Public Companies: Should You Consider Changing Auditors to Cut Costs?
Originally written for SME attribution for Armanino's COVID-19 Resource Center. Armanino LLP is one of the top 25 largest independent accounting and business consulting firms in the United States.
For many organizations trying to weather the COVID-19 crisis, preserving and protecting their cash runway is paramount. Public companies that are currently paying high fees for their SEC audits may be in a position to realize significant savings by switching auditors. For some, this may override the need to maintain the status quo during already turbulent times.
According to our most recent SEC Audit Fee Report, which benchmarks the fees paid to regional, national and Big Four external auditors, companies with less than $50 million in revenue using Big Four firms paid 69% higher audit fees than the average fees paid by firms with the same revenue. Companies within the $50 million to $100 million revenue range paid 41% higher fees than average when working with the Big Four.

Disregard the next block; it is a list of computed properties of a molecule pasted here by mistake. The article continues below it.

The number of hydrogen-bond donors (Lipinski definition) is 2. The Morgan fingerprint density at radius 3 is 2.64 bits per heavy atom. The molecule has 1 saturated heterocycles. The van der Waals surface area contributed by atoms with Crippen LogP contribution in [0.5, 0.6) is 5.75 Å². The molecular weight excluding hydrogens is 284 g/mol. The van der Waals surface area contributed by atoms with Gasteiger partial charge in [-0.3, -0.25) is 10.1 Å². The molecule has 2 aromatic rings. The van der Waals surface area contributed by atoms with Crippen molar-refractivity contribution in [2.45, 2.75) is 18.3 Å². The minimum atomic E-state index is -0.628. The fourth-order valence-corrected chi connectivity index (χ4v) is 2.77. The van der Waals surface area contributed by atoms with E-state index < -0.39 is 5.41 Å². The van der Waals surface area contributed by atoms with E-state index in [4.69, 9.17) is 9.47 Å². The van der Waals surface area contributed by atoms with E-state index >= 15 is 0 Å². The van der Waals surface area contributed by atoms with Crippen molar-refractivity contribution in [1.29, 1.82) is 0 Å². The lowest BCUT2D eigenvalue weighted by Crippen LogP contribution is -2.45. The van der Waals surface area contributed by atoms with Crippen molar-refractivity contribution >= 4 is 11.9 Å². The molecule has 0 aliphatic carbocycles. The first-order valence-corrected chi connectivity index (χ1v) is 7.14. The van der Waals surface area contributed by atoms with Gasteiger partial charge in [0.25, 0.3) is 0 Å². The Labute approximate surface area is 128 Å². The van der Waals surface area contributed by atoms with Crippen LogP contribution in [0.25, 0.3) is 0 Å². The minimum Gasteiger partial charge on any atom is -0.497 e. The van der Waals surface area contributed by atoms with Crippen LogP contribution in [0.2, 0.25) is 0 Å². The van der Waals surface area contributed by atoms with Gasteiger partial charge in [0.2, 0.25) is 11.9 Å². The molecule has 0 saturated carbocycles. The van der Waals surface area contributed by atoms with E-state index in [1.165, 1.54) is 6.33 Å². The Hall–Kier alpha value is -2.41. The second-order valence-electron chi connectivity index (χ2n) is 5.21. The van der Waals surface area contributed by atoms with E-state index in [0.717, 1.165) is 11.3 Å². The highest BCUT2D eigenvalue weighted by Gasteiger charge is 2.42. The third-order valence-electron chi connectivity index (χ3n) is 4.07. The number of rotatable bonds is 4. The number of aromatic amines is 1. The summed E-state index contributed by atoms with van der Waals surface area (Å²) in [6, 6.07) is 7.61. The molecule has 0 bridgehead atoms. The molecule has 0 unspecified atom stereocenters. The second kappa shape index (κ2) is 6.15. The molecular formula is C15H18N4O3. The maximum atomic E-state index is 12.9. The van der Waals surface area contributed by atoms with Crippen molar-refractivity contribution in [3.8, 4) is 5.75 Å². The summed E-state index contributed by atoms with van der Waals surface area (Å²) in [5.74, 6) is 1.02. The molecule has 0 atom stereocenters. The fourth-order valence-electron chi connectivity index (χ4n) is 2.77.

To help determine if now is the time to consider an auditor change, ask yourself a few questions:
Has your business growth leveled off?
Many companies who have been public for 3 to 5 years or more find a number of things to be true. First, the initial years of being a public company often call for a Big Four auditor in order to maintain investor and board confidence. It can also be a bit of a reputational play, and a smart one at that. But as growth levels off and companies are no longer experiencing the hockey-stick trajectory, they often find themselves still paying very high audit fees when they no longer need to.
Are you being audited by standardized checklist?
National accounting firms are inspected every year by the Public Company Accounting Oversight Board (PCAOB), and therefore have a tendency to approach every audit in a rigid manner, throwing out checklist after checklist and hammering through every item. This adds billable hours to the bottom line and requires your team to expend time and resources on compliance.
Are you getting the attention you deserve?
Do you find that your phone calls aren’t getting returned by your current auditor as quickly as they used to? Or that your email requests are fielded by audit staffers instead of managers and partners? You may also be seeing significant staff turnover in your auditors, which means more time bringing new people up to speed. This is a common experience for many mature public companies and is often an indicator that it’s time to consider another audit firm that can provide a more customized, closer partnership.
Can you afford another year of paying the same fees?
Q1 to Q2 is when most companies review and consider changing auditors, often seeking cost savings. The 10-Ks are filed and their obligations to their current auditor are complete. This is the right time to take inventory and consider a change.